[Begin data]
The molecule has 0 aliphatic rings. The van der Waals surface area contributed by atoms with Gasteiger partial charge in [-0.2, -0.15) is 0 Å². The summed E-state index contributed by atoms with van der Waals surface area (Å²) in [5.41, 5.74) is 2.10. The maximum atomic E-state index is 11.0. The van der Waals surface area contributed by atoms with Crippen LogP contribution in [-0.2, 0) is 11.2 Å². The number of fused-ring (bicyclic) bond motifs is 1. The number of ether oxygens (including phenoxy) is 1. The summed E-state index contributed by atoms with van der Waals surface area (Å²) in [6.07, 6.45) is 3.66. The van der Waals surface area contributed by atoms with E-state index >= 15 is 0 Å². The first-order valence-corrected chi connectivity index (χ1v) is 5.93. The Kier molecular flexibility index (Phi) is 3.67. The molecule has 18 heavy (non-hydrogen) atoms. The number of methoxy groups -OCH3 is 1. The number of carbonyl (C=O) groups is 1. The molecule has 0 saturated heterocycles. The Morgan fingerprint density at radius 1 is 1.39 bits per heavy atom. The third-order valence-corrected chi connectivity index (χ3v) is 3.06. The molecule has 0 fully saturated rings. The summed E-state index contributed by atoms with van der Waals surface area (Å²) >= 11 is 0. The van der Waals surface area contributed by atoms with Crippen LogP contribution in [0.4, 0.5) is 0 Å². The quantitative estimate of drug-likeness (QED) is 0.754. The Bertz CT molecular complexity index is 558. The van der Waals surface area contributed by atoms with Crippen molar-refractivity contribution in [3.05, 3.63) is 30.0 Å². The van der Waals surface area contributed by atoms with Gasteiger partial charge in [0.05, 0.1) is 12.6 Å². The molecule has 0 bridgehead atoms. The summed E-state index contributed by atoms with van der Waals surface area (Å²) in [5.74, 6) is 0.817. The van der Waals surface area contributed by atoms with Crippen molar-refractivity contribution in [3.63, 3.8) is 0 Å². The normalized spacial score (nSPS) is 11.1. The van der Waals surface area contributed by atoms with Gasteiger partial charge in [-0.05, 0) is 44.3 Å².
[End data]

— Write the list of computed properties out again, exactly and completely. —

The molecule has 0 aliphatic rings. The van der Waals surface area contributed by atoms with Gasteiger partial charge in [-0.2, -0.15) is 0 Å². The summed E-state index contributed by atoms with van der Waals surface area (Å²) in [5.41, 5.74) is 2.10. The maximum atomic E-state index is 11.0. The van der Waals surface area contributed by atoms with Crippen LogP contribution in [-0.2, 0) is 11.2 Å². The number of fused-ring (bicyclic) bond motifs is 1. The number of ether oxygens (including phenoxy) is 1. The summed E-state index contributed by atoms with van der Waals surface area (Å²) in [6.07, 6.45) is 3.66. The van der Waals surface area contributed by atoms with E-state index >= 15 is 0 Å². The first-order valence-corrected chi connectivity index (χ1v) is 5.93. The Kier molecular flexibility index (Phi) is 3.67. The molecule has 18 heavy (non-hydrogen) atoms. The number of methoxy groups -OCH3 is 1. The number of carbonyl (C=O) groups is 1. The molecule has 0 saturated heterocycles. The Morgan fingerprint density at radius 1 is 1.39 bits per heavy atom. The third-order valence-corrected chi connectivity index (χ3v) is 3.06. The molecule has 0 fully saturated rings. The summed E-state index contributed by atoms with van der Waals surface area (Å²) >= 11 is 0. The van der Waals surface area contributed by atoms with Crippen LogP contribution in [0.4, 0.5) is 0 Å². The quantitative estimate of drug-likeness (QED) is 0.754. The Bertz CT molecular complexity index is 558. The van der Waals surface area contributed by atoms with Crippen molar-refractivity contribution in [3.05, 3.63) is 30.0 Å². The van der Waals surface area contributed by atoms with Gasteiger partial charge in [0.05, 0.1) is 12.6 Å². The molecule has 0 bridgehead atoms. The summed E-state index contributed by atoms with van der Waals surface area (Å²) in [5.74, 6) is 0.817. The van der Waals surface area contributed by atoms with Crippen molar-refractivity contribution in [3.63, 3.8) is 0 Å². The normalized spacial score (nSPS) is 11.1. The van der Waals surface area contributed by atoms with Gasteiger partial charge in [-0.05, 0) is 44.3 Å².